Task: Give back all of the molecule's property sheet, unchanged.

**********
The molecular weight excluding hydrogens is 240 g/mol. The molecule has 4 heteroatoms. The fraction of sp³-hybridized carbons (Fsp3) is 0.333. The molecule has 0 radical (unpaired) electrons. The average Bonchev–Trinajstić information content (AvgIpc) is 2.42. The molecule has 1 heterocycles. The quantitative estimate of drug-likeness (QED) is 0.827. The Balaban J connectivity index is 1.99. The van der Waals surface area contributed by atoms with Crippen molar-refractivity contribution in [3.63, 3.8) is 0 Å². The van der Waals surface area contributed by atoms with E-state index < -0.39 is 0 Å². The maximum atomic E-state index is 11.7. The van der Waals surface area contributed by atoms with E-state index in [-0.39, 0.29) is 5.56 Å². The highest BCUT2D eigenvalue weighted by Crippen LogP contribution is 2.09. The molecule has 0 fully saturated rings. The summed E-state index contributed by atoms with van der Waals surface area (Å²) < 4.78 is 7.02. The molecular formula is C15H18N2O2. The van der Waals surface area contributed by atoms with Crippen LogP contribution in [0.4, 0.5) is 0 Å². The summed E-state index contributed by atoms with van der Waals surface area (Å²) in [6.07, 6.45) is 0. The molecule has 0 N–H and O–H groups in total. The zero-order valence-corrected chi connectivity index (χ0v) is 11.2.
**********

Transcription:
The molecular weight excluding hydrogens is 240 g/mol. The molecule has 4 heteroatoms. The fraction of sp³-hybridized carbons (Fsp3) is 0.333. The molecule has 0 radical (unpaired) electrons. The average Bonchev–Trinajstić information content (AvgIpc) is 2.42. The molecule has 1 heterocycles. The quantitative estimate of drug-likeness (QED) is 0.827. The Balaban J connectivity index is 1.99. The van der Waals surface area contributed by atoms with Crippen molar-refractivity contribution in [3.63, 3.8) is 0 Å². The van der Waals surface area contributed by atoms with E-state index < -0.39 is 0 Å². The maximum atomic E-state index is 11.7. The van der Waals surface area contributed by atoms with E-state index in [-0.39, 0.29) is 5.56 Å². The highest BCUT2D eigenvalue weighted by Crippen LogP contribution is 2.09. The molecule has 0 fully saturated rings. The summed E-state index contributed by atoms with van der Waals surface area (Å²) < 4.78 is 7.02. The molecular formula is C15H18N2O2. The van der Waals surface area contributed by atoms with Crippen LogP contribution in [0.4, 0.5) is 0 Å². The summed E-state index contributed by atoms with van der Waals surface area (Å²) in [6.07, 6.45) is 0. The molecule has 0 N–H and O–H groups in total. The zero-order valence-corrected chi connectivity index (χ0v) is 11.2.